Predestination and the Beginning of New Birth – Pelagianism-Arminianism-Calvinism

The expiatory work of Christ which is sufficient for, adapted to and freely offered to all men, being presupposed, the question of questions is, How, by what agencies and on what conditions, is it effectually applied to any individual? The Scriptures make it plain that the condition of its effectual application is an act of faith, involving real spiritual repentance and the turning from sin and the acceptance and selfappropriation of Christ and of his redemption as the only remedy. But what will prompt a sinner in love with his sin, spiritually blind and callous, thus to repent and accept Christ as the cure of the sin he loves? The first movement cannot begin with man. The sinner of himself cannot really desire deliverance from sin; of himself he cannot appreciate the attractive beauty, loveliness or saving power of Christ. The dead man cannot spontaneously originate his own quickening, nor the creature his own creating, nor the infant his own begetting. Whatever man may do after regeneration, the first quickening of the dead must originate in the first instance with God. All Christians feel this as the most intimate conviction of their souls. Yet it involves necessarily this very doctrine of eternal predestination or election. If God begins the work, if our believing follows his quickening, then it is God, not man, who makes the difference between the quickened and the unquickened. If we believe, it is because we have been first quickened. If any man does not believe, it is because he is yet dead in his natural sin. God’s eternal choice therefore cannot depend upon foreseen faith, but, on the contrary, faith must depend upon God’s eternal choice.

As between the man who believes in Christ and the man who finally rejects him, the source of the difference is put by the Pelagian entirely in the inalienable, unassisted power of the human will. All that can be said in the case is that the one man has accepted Christ because he chose to do so, and the other man has rejected Christ because he chose to do so. Each has acted as he has done in the unfettered and unfetterable exercise of the human will. But Pelagianism makes no room for original sin nor for the necessity of divine grace. It is diametrically opposed to the Scriptures, to the religious experience of all Christians, and it has been rejected as anti-Christian by the unanimous consent of the whole historic Church.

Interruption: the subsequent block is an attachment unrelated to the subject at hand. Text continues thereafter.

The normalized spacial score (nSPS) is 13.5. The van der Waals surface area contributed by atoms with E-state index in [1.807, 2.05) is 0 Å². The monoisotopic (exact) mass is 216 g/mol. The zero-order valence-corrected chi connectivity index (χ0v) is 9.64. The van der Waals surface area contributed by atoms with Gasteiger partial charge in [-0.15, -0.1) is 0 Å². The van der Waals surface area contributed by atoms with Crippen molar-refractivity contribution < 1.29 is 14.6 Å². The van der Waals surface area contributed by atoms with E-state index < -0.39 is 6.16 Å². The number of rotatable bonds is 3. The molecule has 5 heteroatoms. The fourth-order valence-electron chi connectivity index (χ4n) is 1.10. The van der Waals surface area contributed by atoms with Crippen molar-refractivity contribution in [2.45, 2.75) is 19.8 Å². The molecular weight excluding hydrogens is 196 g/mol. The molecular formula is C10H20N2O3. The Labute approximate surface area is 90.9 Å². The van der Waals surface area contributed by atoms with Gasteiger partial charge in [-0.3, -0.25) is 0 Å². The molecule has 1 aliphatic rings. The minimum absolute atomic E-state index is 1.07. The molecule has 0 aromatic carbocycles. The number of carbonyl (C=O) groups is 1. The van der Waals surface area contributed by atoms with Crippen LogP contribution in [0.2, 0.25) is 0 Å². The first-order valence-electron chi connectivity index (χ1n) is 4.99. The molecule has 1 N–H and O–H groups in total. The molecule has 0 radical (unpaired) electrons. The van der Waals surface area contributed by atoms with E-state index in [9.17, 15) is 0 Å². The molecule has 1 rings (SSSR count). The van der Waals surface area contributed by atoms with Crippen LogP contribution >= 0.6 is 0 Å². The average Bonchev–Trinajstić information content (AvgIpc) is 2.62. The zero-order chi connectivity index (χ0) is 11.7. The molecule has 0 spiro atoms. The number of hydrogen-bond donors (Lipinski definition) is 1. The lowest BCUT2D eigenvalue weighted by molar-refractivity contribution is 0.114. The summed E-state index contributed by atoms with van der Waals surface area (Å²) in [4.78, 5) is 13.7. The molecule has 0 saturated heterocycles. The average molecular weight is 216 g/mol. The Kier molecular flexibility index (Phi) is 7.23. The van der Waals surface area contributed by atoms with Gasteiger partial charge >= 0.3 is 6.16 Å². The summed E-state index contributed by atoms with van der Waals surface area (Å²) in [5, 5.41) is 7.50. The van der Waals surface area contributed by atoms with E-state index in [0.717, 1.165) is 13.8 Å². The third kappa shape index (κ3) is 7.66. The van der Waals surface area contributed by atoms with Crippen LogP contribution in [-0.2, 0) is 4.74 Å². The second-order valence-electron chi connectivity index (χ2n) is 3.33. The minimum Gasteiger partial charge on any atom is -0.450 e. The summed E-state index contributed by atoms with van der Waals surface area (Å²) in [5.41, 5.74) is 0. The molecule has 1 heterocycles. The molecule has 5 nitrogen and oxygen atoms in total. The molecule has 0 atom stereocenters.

The Semi-Pelagian, admitting that man is morally sick, holds that every sinner must make the first movement God-ward spontaneously, in his own strength, after which, if his effort is sincere, however ineffectual, God will co-operate by his grace with him and make his effort successful. The Arminian, on the other hand, admitting that all men, being dead in trespasses and sins, are absolutely incapable of spontaneously originating any good desire or effort, yet holds that God gives the same sufficient grace to all men; and he makes the difference between the believer and the unbeliever to lie in the fact that the former co-operates, and thus renders the grace in his case effectual, and the other fails to co-operate with it, and thus renders it ineffectual. The Lutheran, who maintains that men are in such sense dead in sin that they are utterly unable to co-operate with grace before they have been themselves quickened to life by grace, yet makes the difference between the believer and the unbeliever to consist in the fact, that while no man can cooperate with grace previous to regeneration, every man is free to resist it. With the Lutheran, therefore, the believer is the non-resistant, the unbeliever is the resistant, subject of a common universal grace. The Calvinist, on the other hand, glorifies the free and sovereign grace of God by attributing to it alone all the efficiency in saving the believing sinner. It is God’s grace which makes the believer all he is. He feels this; of this at least he is absolutely sure. He is nothing more than a poor wandering sheep. The Good Shepherd has sought him out, found him and carried him back on his breast. In himself and of himself in his entire history he is no better than his fellow-men who are lost. It is only God’s free grace, therefore, which has made the difference. The faith he has cannot have been the precondition of God’s choice, but God’s choice must have been the precedent cause of his faith.

In this form of the doctrine, we did not first choose him, but he first chose us. This truth enters into all genuine Christian experience. It is of the essence of the universal Christian sentiment. It finds its expression in the sacred hymns and in the prayers of our fellow-Christians who call themselves Arminians, as it does in the prayers and hymns of those commonly styled Calvinists. All alike wrestle in prayer as if God’s grace determined the decision. All alike cry, “Make them willing, Ο God, in the day of thy power!” It is the common confession of all alike that it is God who in all things works in us to do, by “working in us to will, of his good pleasure.” All alike ascribe to him the prerogative of turning the hearts of men even as rivers of water are turned. All Christians with one voice cry, “Not unto us, Ο Lord, not unto us, but unto thy name give glory, for thy mercy and for thy truth’s sake.” In the theology of the heart all Christians are Calvinists; that is, all Christians ascribe all their salvation unto God. And this is the only form in which the doctrine of sovereign predestination should be insisted upon as of vital religious interest.

A.A. Hodge, Evangelical Theology: Lectures on Doctrine (Banner of Truth, 1976), pp. 120-123. First published in 1890.

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